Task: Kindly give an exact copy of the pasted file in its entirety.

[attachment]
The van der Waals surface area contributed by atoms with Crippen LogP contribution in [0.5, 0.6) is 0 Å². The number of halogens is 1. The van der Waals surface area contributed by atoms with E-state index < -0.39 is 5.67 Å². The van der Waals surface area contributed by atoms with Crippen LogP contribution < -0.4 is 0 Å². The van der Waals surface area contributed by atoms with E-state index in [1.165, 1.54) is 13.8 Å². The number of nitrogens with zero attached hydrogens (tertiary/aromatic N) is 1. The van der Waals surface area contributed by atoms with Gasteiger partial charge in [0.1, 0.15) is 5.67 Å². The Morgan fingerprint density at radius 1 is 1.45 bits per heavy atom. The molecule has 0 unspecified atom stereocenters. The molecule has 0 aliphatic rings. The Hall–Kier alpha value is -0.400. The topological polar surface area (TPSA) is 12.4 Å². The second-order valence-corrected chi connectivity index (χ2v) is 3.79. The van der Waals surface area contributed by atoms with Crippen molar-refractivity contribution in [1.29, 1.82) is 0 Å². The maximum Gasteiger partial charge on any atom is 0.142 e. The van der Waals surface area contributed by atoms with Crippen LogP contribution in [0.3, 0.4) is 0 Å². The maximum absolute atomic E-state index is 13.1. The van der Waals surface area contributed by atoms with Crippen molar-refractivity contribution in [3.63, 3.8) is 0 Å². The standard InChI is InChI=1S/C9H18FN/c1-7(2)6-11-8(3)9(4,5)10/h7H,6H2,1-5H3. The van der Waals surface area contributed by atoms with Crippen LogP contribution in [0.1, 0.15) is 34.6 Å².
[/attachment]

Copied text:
The van der Waals surface area contributed by atoms with Crippen LogP contribution in [0.5, 0.6) is 0 Å². The number of halogens is 1. The van der Waals surface area contributed by atoms with E-state index < -0.39 is 5.67 Å². The van der Waals surface area contributed by atoms with Crippen LogP contribution < -0.4 is 0 Å². The van der Waals surface area contributed by atoms with E-state index in [1.165, 1.54) is 13.8 Å². The number of nitrogens with zero attached hydrogens (tertiary/aromatic N) is 1. The van der Waals surface area contributed by atoms with Gasteiger partial charge in [0.1, 0.15) is 5.67 Å². The Morgan fingerprint density at radius 1 is 1.45 bits per heavy atom. The molecule has 0 unspecified atom stereocenters. The molecule has 0 aliphatic rings. The Hall–Kier alpha value is -0.400. The topological polar surface area (TPSA) is 12.4 Å². The second-order valence-corrected chi connectivity index (χ2v) is 3.79. The van der Waals surface area contributed by atoms with Crippen molar-refractivity contribution in [1.29, 1.82) is 0 Å². The maximum Gasteiger partial charge on any atom is 0.142 e. The van der Waals surface area contributed by atoms with Crippen LogP contribution in [0.3, 0.4) is 0 Å². The maximum absolute atomic E-state index is 13.1. The van der Waals surface area contributed by atoms with Crippen molar-refractivity contribution in [3.63, 3.8) is 0 Å². The standard InChI is InChI=1S/C9H18FN/c1-7(2)6-11-8(3)9(4,5)10/h7H,6H2,1-5H3. The van der Waals surface area contributed by atoms with Crippen LogP contribution in [0.1, 0.15) is 34.6 Å².